Most economists choose to measure the middle class in terms of income or consumption levels.
Taking an absolute approach, a recent study defined the global middle class as those households with daily expenditures between $10 and $100 per person in purchasing power parity terms. The lower bound is chosen with reference to the average poverty line in Portugal and Italy, the two advanced European countries with the strictest definition of poverty.
Today, 1.8 billion people in the world are middle class, or 28 percent of the global
population. About half of these people live in developed economies, with another fifth found in Brazil, Russia, India, and China – the so-called emerging BRIC economies. Less than 2 percent of the world’s population is rich by our definition; a significant majority, 70 percent, is poor.
2022 marks the first year more people in the world are middle class than poor. By 2030, 5 billion people – nearly two thirds of global population – could be middle class.
NOTE- this Brookings Institute analysis from 2010 uses the World Bank 2005 PPP figures which probably understate China's PPP GDP by 27% versus updated Penn World Tables 7.0 numbers and India's by 13%. Correcting the PPP GDP figures would mean more people in China and India are middle class already and more will become middle class earlier.
The middle class can be defined in relative or absolute terms. Easterly and Birdsall and Graham and Pettinato take a relativist approach, defining the middle class as those between the 20th and 80th percentile of the consumption distribution and between 0.75 and 1.25 times median per capita income, respectively. Bhalla takes an absolute approach, defining the middle class as those with annual incomes over $3900 in purchasing power parity terms. Banerjee and Duflo use two alternative absolute measures—those with daily per capita expenditures between $2 to $4 and those with daily per capita expenditures between $6 and $10—as estimates of a lower and upper middle class in developing countries.
The choice between these two approaches depends on the purpose at hand. As we are
considering comparisons across different countries on the size of the middle class, it makes sense to take an absolute approach. Obviously, such comparisons require a common definition of the middle class in all countries. It would make no sense to compare Indians earning $2 per day with Americans earning $50 per day and claim that both are comparable in terms of purchasing power because both are middle class.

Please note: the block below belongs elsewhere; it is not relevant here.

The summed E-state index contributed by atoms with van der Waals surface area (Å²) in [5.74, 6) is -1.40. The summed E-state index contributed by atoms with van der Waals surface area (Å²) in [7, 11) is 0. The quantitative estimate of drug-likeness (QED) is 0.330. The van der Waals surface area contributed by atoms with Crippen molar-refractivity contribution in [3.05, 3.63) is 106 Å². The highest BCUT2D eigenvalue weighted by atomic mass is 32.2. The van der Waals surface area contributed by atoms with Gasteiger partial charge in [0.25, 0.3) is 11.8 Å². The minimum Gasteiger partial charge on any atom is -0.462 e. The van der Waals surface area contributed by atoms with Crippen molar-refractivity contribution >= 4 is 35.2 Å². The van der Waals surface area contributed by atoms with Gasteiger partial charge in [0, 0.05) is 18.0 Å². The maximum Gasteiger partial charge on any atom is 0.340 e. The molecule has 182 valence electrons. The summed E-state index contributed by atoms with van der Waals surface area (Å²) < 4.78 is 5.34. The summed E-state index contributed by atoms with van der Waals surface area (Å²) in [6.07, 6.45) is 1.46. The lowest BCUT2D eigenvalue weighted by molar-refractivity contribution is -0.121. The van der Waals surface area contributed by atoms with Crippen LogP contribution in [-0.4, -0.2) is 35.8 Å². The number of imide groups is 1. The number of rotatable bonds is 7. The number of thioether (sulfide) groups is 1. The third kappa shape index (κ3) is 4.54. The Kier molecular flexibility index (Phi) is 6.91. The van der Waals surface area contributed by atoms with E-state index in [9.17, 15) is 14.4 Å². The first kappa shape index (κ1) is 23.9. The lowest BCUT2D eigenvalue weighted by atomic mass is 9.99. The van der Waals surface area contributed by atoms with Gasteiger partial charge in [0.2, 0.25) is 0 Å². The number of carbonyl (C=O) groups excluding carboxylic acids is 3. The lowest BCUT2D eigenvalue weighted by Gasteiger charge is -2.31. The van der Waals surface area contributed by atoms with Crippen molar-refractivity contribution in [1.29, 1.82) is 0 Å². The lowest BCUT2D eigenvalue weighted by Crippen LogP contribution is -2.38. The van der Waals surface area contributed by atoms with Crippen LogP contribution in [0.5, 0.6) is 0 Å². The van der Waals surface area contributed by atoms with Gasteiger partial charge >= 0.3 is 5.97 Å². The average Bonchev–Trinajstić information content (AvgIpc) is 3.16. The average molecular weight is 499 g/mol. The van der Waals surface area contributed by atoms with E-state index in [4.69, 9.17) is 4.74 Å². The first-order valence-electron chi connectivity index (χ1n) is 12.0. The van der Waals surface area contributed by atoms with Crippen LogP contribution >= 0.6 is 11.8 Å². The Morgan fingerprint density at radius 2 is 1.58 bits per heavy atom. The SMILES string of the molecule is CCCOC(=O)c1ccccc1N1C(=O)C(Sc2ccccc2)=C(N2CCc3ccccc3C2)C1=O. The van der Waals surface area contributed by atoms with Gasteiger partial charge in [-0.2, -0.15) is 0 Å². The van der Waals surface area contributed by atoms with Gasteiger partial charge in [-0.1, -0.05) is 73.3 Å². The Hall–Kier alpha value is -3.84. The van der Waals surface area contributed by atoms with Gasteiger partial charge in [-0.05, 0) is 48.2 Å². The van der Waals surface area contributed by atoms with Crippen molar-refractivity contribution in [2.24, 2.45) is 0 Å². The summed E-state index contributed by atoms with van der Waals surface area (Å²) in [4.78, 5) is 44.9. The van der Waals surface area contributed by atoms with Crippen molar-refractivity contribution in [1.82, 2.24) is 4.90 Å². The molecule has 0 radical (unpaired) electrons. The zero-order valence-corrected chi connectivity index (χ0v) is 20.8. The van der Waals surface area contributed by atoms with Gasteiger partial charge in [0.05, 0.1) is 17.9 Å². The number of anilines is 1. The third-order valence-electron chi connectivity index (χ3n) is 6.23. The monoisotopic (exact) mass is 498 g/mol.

In our scenario, China, which accounts for only 4 percent of global middle class spending today (enough to be the 7th largest middle class country in the world) could catapult up the global table to become the largest single middle class market by 2020, surpassing the United States. In fact, China’s middle class market in 2020 could exceed that of the U.S. today. But China itself might be overtaken in the following decade by India, thanks to that country’s more rapid population growth and more even income distribution that permits growth to be distributed across all segments of society.
Using a more restrictive definition of middle class, the World Bank’s 2007 Global
Economic Prospects report estimated that the global middle class would expand from 7.6 percent of the world’s population in 2000 to between 16.1 and 19.4 percent of the world’s population by 2030. A recent report from Goldman Sachs found that the global middle class would expand from 29 percent of world population in 2008 to approximately 50 percent in 2030.
If you liked this article, please give it a quick review on ycombinator or StumbleUpon. Thanks